Abstract

Minimum slip rates calculated for plate-vector-parallel slickenside trends in cataclasite on the sole of the Alpine fault at Gaunt Creek, Westland, New Zealand, range from 18 to 24 mm/yr. Between half and two-thirds of the total relative motion between the Pacific and Australian plates is being accommodated by movement on a single structure, the Alpine fault.

During the past 14 ka, the leading edge of the Alpine fault has changed from a moderately southeast-dipping, oblique reverse fault to a shallowly dipping thrust. The hanging wall (Pacific plate) is composed of a gradational sequence from basal gouge, through pseudotachylite-bearing cataclasite, to progressively more coherent schist-derived mylonite, which has been faulted against subhorizontally bedded, fluvio-glacial gravel in the footwall (Australian plate). During uplift the hanging-wall sequence has been internally sheared and imbricated, producing duplex structures, and retrogressively veined and altered by pervasive hydrothermal fluid flow.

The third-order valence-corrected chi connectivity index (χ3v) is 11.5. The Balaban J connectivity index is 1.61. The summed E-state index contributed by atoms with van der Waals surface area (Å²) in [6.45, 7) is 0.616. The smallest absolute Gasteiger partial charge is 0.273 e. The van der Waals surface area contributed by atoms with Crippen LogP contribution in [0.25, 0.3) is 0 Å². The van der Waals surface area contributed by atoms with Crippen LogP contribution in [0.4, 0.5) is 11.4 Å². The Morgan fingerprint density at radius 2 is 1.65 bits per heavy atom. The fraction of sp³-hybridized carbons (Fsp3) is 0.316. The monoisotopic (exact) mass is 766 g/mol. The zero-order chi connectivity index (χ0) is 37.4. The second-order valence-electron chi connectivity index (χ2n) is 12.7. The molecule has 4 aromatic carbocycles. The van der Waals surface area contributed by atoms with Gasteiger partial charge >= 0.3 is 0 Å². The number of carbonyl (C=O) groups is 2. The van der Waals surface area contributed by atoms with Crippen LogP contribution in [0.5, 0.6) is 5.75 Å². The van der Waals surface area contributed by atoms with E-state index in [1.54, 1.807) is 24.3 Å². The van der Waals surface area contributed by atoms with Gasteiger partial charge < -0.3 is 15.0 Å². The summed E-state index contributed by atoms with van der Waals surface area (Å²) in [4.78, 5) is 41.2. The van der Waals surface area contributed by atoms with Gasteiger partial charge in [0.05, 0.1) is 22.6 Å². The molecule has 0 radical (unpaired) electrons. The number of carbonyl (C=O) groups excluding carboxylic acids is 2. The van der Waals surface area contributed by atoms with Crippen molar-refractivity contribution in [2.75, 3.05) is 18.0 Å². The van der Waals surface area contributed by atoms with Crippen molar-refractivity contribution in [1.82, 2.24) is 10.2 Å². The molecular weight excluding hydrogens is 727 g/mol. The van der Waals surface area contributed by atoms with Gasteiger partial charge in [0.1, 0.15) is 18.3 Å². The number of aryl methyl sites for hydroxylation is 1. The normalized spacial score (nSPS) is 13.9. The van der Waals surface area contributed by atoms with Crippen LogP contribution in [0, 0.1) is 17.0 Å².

Erosion of the exhumed fault zone produced angular, cataclasite- and mylonite- derived, talus-fan breccias, building a west-dipping apron beneath the fault scarp. Wood fragments from near the base off the talus breccias have been 14C dated at 12,650 ± 90 yr B.P. Progressive tectonic shortening resulted in 180 m of overthrusting of a schist-derived nappe across an irregular talus fan surface composed of its own erosional debris. The structural history of the Alpine fault at Gaunt Creek illustrates the importance of the interaction between fault-induced topography and erosion, and the control these processes exert on the continued tectonic, geometric, and geomorphic evolution of the fault zone.

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